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Bangladesh ends child marriage

14Ansar Ahmed Ullah ::

The Girl Summit marked its one year on 22 July 2015 aimed at stopping child marriage and female genital mutilation. Bangladesh’ Prime Minister Sheikh Hasina had participated in this event.
One year on marks an anniversary where British International Development Secretary Justine Greening said, ‘Five key countries with high levels of child marriage, including Bangladesh, have now begun the legal process of ending child marriage for the first time. More than half of women in Bangladesh currently aged between 20 and 24 marry before their 18th birthday and almost a fifth before they reach 15. But the good news is that the rate of child marriage is on a downward trend and it was important that the Honourable Prime Minister Sheikh Hasina was able to participate in the UK Girl Summit.
I believe that when it comes to the rights of girls and women, if you’re not winning the battle, you’re losing it. And so Britain is going to keep fighting this battle, with the help of a growing number of other countries, like Bangladesh, and campaigners, until we win it for girls for good.’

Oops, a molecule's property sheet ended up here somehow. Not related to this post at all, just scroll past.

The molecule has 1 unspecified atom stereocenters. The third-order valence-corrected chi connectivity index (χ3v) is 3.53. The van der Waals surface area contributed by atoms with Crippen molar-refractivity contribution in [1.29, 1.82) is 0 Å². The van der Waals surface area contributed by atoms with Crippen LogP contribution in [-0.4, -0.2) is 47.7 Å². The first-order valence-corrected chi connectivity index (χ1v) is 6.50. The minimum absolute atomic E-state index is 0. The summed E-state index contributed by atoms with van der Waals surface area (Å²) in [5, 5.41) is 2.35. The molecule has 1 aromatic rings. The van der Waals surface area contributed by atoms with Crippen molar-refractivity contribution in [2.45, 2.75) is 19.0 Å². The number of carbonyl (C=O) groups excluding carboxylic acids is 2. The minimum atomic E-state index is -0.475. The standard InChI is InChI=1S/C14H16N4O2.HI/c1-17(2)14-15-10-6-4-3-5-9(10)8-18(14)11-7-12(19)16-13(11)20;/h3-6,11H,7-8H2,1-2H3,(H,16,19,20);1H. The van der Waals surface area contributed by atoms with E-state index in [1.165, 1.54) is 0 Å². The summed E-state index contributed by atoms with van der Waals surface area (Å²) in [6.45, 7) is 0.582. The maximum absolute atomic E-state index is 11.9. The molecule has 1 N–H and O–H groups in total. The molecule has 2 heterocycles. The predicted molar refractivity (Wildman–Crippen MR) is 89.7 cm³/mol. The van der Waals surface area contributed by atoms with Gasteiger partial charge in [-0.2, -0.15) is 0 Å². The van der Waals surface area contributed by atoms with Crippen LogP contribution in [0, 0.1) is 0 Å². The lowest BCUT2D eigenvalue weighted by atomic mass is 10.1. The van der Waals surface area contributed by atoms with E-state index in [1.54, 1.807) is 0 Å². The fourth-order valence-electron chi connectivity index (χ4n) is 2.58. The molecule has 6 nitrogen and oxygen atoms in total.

On 22 July 2014, the UK Government and UNICEF co-hosted Girl Summit 2014, to help rally a global movement to end Female Genital Mutilation and Child, Early and Forced Marriage for all girls everywhere within a generation. Over 700 people attended the event from over 50 countries. Participants included civil society, faith representatives, government ministers, private sector, survivors and young people.  Progress has continued in the year since the Summit and now over 180 commitments have been made to end FGM and Child, Early and Forced Marriage.
The Bangladesh Government has made a commitment to reform the 1929 Child Marriage Restraint Act as well as drafting a National Plan of Action to End Child Marriage. In 2006, according to the UNICEF and Bangladesh Bureau of Statistics produced Multiple Indicator Cluster Survey (MICS), the rate of child marriages (under 18) was at 74 per cent. In 2007, this rate had come down to 66 per cent and the last MICS data from 2012-2013 showed a further decrease to 52 per cent.
Bangladesh has the 10th  lowest gender gap when it comes to political empowerment (World Economic Forum 2014), the number of women dying in childbirth has reduced from 400 to 240 per 100,000 live births in the last decade (SOWC 2014), education was made free up to Grade 12 for girls outside the metropolitan area from January 2002 promoting girls’ education and reducing drop-outs, laws have been legislated to combat violence against women, including the Domestic Violence (Prevention and Protection) Act of 2010 and the country introduced the National Women Development Policy, the Child Policy in 2011 and the Children’s Act 2013.

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